Q: How does the menstrual cycle affect sleep?
A: The hormones estrogen and progesterone play a role in regulating the menstrual cycle and also, through their additional functions relating to the brain, influence other processes like sleep and circadian rhythms. Changes that occur in women’s bodies during the menstrual cycle can affect sleep. Many women report 2–3 days of disrupted sleep during each cycle. Some report more sleep in the premenstrual period, while others report insomnia. Factors like stress, mood, illness, medication, diet, and sleep environment can also affect sleep at this time. Menstrual cycles are usually 25–35 days long.
Q: What is sleep like before ovulation?
A: Day 1 of the menstrual cycle is identified as the first day of bleeding (menses). Bleeding usually continues for about 5 days. During this time, many women sleep less and feel less comfortable during their sleep time. Those who suffer from menstrual cramping and pain obviously spend more time awake due to pain than those who don–t, have greater movement activity during sleep, and experience more stage 1 (lighter) sleep and less REM sleep. When bleeding stops and estrogen levels start to rise, women may experience more REM sleep.
Q: Does sleep change at the time of ovulation?
A: Around day 14, ovulation (release of an egg from the ovary) occurs. Estrogen levels in the blood peak just before ovulation. During this time, there are no real changes in sleep quality or quantity, but there may be subtle differences in the amount of REM and slow wave sleep in women who have ovulated successfully.
Q: What happens to sleep after ovulation?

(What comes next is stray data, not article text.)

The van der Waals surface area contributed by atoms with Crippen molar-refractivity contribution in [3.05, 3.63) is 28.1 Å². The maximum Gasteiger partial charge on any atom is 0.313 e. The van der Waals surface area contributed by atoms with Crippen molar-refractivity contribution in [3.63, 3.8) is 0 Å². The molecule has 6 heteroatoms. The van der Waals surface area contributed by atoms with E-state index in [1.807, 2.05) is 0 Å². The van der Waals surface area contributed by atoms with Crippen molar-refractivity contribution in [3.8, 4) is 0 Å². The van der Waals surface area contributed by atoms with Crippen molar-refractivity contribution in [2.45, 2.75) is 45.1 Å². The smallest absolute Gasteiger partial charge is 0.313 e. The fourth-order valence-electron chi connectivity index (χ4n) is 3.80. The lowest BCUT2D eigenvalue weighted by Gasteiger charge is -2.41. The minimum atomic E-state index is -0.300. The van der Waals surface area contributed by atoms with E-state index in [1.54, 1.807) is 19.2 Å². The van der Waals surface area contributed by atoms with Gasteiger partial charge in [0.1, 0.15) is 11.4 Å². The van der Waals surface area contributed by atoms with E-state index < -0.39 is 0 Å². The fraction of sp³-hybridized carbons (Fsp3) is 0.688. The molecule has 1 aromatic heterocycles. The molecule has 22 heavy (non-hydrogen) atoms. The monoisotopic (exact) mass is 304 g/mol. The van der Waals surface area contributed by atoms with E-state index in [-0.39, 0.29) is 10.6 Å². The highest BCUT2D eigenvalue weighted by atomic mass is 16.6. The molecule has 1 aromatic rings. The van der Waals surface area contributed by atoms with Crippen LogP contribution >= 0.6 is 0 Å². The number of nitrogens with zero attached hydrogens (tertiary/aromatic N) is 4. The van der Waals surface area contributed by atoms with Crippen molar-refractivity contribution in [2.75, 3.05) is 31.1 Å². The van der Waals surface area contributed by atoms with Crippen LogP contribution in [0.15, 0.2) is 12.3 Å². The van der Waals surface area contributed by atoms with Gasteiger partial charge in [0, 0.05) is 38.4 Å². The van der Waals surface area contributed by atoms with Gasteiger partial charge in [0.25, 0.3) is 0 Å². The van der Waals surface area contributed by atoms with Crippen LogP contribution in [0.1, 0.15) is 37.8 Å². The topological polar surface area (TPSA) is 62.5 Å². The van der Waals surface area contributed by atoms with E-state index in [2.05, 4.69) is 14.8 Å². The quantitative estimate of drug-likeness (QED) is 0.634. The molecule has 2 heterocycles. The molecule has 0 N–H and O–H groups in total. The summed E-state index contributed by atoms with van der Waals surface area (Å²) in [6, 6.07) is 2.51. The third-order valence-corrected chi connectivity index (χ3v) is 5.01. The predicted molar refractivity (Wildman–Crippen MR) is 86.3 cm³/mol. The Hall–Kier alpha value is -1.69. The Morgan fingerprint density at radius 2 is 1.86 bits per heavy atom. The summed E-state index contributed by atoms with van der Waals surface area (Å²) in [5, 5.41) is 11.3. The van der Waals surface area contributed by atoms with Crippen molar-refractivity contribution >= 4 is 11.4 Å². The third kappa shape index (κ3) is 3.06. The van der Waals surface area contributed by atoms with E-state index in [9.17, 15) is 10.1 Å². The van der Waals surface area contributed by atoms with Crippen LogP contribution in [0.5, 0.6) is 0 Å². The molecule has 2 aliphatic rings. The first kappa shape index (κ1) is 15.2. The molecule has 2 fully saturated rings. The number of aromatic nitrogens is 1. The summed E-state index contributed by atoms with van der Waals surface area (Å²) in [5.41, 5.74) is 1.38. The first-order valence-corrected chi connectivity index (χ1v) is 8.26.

A: If the egg is fertilized after its release, pregnancy will ensue. Otherwise, this stage of the cycle is dominated by the hormone progesterone. If fertilization does not occur, hormone levels drop dramatically and menstruation occurs. Some women may find it difficult to sleep during this time. Others suffer from premenstrual syndrome (PMS), with bloating, irritability, headaches, moodiness, and abdominal cramps. All of these may affect the quality of sleep. Some women may experience drastic changes to their sleep including excessive sleep, insomnia for a couple of nights prior to their period, or significant daytime sleepiness. Depending on the severity and whether the problem is long– or short-term, this can be classified as a sleep disorder.
Q: What can I do to improve my sleep, especially premenstrually?
A: If you suffer from premenstrual syndrome or have severe mood changes (depression, anger, and irritability that affect normal functioning), you should seek medical advice. Apart from modifying lifestyle factors, there are some effective medications that can be very useful in controlling symptoms. Sometimes going on an oral contraceptive may help considerably.
Q: How do oral contraceptives affect ovulation?